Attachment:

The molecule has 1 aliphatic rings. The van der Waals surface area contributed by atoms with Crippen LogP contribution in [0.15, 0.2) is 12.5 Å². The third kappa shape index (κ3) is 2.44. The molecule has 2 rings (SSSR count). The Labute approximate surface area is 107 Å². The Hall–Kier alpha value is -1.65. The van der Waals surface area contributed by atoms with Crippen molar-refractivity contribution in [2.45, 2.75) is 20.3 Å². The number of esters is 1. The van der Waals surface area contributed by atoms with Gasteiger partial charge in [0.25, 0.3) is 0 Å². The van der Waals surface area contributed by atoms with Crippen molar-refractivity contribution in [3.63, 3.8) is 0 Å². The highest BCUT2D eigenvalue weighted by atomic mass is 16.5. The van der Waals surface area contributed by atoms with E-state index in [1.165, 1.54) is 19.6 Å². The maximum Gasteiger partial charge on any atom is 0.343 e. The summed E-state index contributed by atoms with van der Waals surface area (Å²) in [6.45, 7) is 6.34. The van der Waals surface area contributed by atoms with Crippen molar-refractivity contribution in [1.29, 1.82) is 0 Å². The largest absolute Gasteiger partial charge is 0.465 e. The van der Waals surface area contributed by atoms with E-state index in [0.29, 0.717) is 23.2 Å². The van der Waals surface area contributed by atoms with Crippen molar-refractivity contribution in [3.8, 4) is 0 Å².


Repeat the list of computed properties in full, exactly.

The molecule has 1 aliphatic rings. The van der Waals surface area contributed by atoms with Crippen LogP contribution in [0.15, 0.2) is 12.5 Å². The third kappa shape index (κ3) is 2.44. The molecule has 2 rings (SSSR count). The Labute approximate surface area is 107 Å². The Hall–Kier alpha value is -1.65. The van der Waals surface area contributed by atoms with Crippen molar-refractivity contribution in [2.45, 2.75) is 20.3 Å². The number of esters is 1. The van der Waals surface area contributed by atoms with Gasteiger partial charge in [0.25, 0.3) is 0 Å². The van der Waals surface area contributed by atoms with Crippen molar-refractivity contribution in [3.63, 3.8) is 0 Å². The highest BCUT2D eigenvalue weighted by atomic mass is 16.5. The van der Waals surface area contributed by atoms with E-state index in [1.165, 1.54) is 19.6 Å². The maximum Gasteiger partial charge on any atom is 0.343 e. The summed E-state index contributed by atoms with van der Waals surface area (Å²) in [6.45, 7) is 6.34. The van der Waals surface area contributed by atoms with Crippen molar-refractivity contribution in [1.29, 1.82) is 0 Å². The largest absolute Gasteiger partial charge is 0.465 e. The van der Waals surface area contributed by atoms with E-state index in [0.29, 0.717) is 23.2 Å². The van der Waals surface area contributed by atoms with Crippen molar-refractivity contribution in [3.8, 4) is 0 Å².